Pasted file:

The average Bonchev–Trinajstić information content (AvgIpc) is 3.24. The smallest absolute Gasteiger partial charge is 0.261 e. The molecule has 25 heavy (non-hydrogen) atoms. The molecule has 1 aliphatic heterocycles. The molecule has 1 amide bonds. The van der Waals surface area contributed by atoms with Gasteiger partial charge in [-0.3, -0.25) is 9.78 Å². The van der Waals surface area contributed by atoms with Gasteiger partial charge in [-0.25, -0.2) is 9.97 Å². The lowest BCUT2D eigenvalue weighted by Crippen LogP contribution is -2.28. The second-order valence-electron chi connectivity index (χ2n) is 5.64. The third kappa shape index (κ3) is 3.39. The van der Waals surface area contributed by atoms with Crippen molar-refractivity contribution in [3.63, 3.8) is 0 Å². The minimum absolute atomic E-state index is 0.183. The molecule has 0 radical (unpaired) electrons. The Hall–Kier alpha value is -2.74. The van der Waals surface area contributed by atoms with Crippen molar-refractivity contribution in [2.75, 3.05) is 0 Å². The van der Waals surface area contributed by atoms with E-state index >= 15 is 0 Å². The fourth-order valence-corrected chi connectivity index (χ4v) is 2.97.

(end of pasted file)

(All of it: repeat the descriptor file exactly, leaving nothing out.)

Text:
The average Bonchev–Trinajstić information content (AvgIpc) is 3.24. The smallest absolute Gasteiger partial charge is 0.261 e. The molecule has 25 heavy (non-hydrogen) atoms. The molecule has 1 aliphatic heterocycles. The molecule has 1 amide bonds. The van der Waals surface area contributed by atoms with Gasteiger partial charge in [-0.3, -0.25) is 9.78 Å². The van der Waals surface area contributed by atoms with Gasteiger partial charge in [-0.25, -0.2) is 9.97 Å². The lowest BCUT2D eigenvalue weighted by Crippen LogP contribution is -2.28. The second-order valence-electron chi connectivity index (χ2n) is 5.64. The third kappa shape index (κ3) is 3.39. The van der Waals surface area contributed by atoms with Crippen molar-refractivity contribution in [3.63, 3.8) is 0 Å². The minimum absolute atomic E-state index is 0.183. The molecule has 0 radical (unpaired) electrons. The Hall–Kier alpha value is -2.74. The van der Waals surface area contributed by atoms with Crippen molar-refractivity contribution in [2.75, 3.05) is 0 Å². The van der Waals surface area contributed by atoms with E-state index >= 15 is 0 Å². The fourth-order valence-corrected chi connectivity index (χ4v) is 2.97.